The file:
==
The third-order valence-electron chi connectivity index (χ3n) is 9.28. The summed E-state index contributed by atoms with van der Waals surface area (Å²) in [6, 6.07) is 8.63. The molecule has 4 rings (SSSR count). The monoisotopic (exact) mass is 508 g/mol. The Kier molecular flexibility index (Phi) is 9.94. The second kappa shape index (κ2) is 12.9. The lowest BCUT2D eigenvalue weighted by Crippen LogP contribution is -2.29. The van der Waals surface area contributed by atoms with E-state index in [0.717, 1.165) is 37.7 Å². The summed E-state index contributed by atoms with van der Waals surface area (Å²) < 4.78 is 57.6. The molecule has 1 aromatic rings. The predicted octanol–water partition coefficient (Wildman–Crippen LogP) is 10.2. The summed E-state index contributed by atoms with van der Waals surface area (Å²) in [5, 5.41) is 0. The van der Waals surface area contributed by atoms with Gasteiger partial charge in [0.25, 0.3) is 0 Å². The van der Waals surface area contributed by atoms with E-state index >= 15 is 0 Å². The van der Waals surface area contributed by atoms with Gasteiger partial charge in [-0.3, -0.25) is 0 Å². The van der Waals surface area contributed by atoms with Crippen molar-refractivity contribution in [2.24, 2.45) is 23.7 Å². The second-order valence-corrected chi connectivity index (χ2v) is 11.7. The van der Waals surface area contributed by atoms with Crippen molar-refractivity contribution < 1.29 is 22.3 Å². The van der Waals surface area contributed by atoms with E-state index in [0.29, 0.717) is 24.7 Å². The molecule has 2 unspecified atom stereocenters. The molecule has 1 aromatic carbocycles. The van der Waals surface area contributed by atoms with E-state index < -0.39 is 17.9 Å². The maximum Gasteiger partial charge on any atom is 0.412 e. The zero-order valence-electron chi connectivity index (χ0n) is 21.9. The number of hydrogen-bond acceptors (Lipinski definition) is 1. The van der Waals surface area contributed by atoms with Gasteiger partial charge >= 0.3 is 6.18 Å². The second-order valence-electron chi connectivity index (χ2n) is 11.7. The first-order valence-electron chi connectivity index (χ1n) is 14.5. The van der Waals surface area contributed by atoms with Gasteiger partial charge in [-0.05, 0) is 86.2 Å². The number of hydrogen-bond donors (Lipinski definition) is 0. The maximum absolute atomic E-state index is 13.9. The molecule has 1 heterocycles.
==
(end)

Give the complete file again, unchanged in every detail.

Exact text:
The third-order valence-electron chi connectivity index (χ3n) is 9.28. The summed E-state index contributed by atoms with van der Waals surface area (Å²) in [6, 6.07) is 8.63. The molecule has 4 rings (SSSR count). The monoisotopic (exact) mass is 508 g/mol. The Kier molecular flexibility index (Phi) is 9.94. The second kappa shape index (κ2) is 12.9. The lowest BCUT2D eigenvalue weighted by Crippen LogP contribution is -2.29. The van der Waals surface area contributed by atoms with E-state index in [0.717, 1.165) is 37.7 Å². The summed E-state index contributed by atoms with van der Waals surface area (Å²) < 4.78 is 57.6. The molecule has 1 aromatic rings. The predicted octanol–water partition coefficient (Wildman–Crippen LogP) is 10.2. The summed E-state index contributed by atoms with van der Waals surface area (Å²) in [5, 5.41) is 0. The van der Waals surface area contributed by atoms with Gasteiger partial charge in [0.25, 0.3) is 0 Å². The van der Waals surface area contributed by atoms with E-state index >= 15 is 0 Å². The van der Waals surface area contributed by atoms with Gasteiger partial charge in [-0.3, -0.25) is 0 Å². The van der Waals surface area contributed by atoms with Crippen molar-refractivity contribution in [2.24, 2.45) is 23.7 Å². The second-order valence-corrected chi connectivity index (χ2v) is 11.7. The van der Waals surface area contributed by atoms with Crippen molar-refractivity contribution < 1.29 is 22.3 Å². The van der Waals surface area contributed by atoms with E-state index in [0.29, 0.717) is 24.7 Å². The molecule has 2 unspecified atom stereocenters. The molecule has 1 aromatic carbocycles. The van der Waals surface area contributed by atoms with E-state index < -0.39 is 17.9 Å². The maximum Gasteiger partial charge on any atom is 0.412 e. The zero-order valence-electron chi connectivity index (χ0n) is 21.9. The number of hydrogen-bond acceptors (Lipinski definition) is 1. The van der Waals surface area contributed by atoms with Gasteiger partial charge >= 0.3 is 6.18 Å². The second-order valence-electron chi connectivity index (χ2n) is 11.7. The first-order valence-electron chi connectivity index (χ1n) is 14.5. The van der Waals surface area contributed by atoms with Gasteiger partial charge in [-0.05, 0) is 86.2 Å². The number of hydrogen-bond donors (Lipinski definition) is 0. The maximum absolute atomic E-state index is 13.9. The molecule has 1 heterocycles.